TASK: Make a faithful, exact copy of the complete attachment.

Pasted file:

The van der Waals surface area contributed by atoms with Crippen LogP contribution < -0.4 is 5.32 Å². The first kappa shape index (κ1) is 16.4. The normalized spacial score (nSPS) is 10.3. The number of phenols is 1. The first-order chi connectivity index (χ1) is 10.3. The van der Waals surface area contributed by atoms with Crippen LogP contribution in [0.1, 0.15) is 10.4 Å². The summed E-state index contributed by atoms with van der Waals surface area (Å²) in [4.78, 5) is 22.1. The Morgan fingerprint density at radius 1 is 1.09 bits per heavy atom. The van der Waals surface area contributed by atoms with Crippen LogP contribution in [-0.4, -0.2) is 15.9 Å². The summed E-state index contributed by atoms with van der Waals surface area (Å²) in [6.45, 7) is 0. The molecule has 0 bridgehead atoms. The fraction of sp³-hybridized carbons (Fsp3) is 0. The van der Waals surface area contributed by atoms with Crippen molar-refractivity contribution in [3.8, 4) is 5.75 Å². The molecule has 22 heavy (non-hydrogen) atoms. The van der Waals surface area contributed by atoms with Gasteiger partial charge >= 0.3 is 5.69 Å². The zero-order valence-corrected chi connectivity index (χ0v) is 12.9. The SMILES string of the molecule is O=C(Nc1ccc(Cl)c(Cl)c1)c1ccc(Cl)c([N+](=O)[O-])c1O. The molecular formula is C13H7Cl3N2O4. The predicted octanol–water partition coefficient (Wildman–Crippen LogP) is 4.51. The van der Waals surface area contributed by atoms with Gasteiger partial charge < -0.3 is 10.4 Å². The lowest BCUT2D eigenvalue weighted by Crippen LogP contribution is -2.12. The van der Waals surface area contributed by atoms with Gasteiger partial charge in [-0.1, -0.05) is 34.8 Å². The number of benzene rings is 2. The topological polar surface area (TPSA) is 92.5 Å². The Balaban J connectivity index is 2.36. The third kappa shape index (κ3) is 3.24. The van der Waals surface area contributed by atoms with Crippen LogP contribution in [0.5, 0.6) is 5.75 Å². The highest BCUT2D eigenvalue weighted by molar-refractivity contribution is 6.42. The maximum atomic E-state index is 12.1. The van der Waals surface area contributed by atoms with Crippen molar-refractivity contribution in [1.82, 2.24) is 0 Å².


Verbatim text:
The van der Waals surface area contributed by atoms with Crippen LogP contribution < -0.4 is 5.32 Å². The first kappa shape index (κ1) is 16.4. The normalized spacial score (nSPS) is 10.3. The number of phenols is 1. The first-order chi connectivity index (χ1) is 10.3. The van der Waals surface area contributed by atoms with Crippen LogP contribution in [0.1, 0.15) is 10.4 Å². The summed E-state index contributed by atoms with van der Waals surface area (Å²) in [4.78, 5) is 22.1. The Morgan fingerprint density at radius 1 is 1.09 bits per heavy atom. The van der Waals surface area contributed by atoms with Crippen LogP contribution in [-0.4, -0.2) is 15.9 Å². The summed E-state index contributed by atoms with van der Waals surface area (Å²) in [6.45, 7) is 0. The molecule has 0 bridgehead atoms. The fraction of sp³-hybridized carbons (Fsp3) is 0. The van der Waals surface area contributed by atoms with Crippen molar-refractivity contribution in [3.8, 4) is 5.75 Å². The molecule has 22 heavy (non-hydrogen) atoms. The van der Waals surface area contributed by atoms with Gasteiger partial charge >= 0.3 is 5.69 Å². The zero-order valence-corrected chi connectivity index (χ0v) is 12.9. The SMILES string of the molecule is O=C(Nc1ccc(Cl)c(Cl)c1)c1ccc(Cl)c([N+](=O)[O-])c1O. The molecular formula is C13H7Cl3N2O4. The predicted octanol–water partition coefficient (Wildman–Crippen LogP) is 4.51. The van der Waals surface area contributed by atoms with Gasteiger partial charge < -0.3 is 10.4 Å². The lowest BCUT2D eigenvalue weighted by Crippen LogP contribution is -2.12. The van der Waals surface area contributed by atoms with Gasteiger partial charge in [-0.1, -0.05) is 34.8 Å². The number of benzene rings is 2. The topological polar surface area (TPSA) is 92.5 Å². The Balaban J connectivity index is 2.36. The third kappa shape index (κ3) is 3.24. The van der Waals surface area contributed by atoms with Crippen LogP contribution in [0.5, 0.6) is 5.75 Å². The highest BCUT2D eigenvalue weighted by molar-refractivity contribution is 6.42. The maximum atomic E-state index is 12.1. The van der Waals surface area contributed by atoms with Crippen molar-refractivity contribution in [1.82, 2.24) is 0 Å².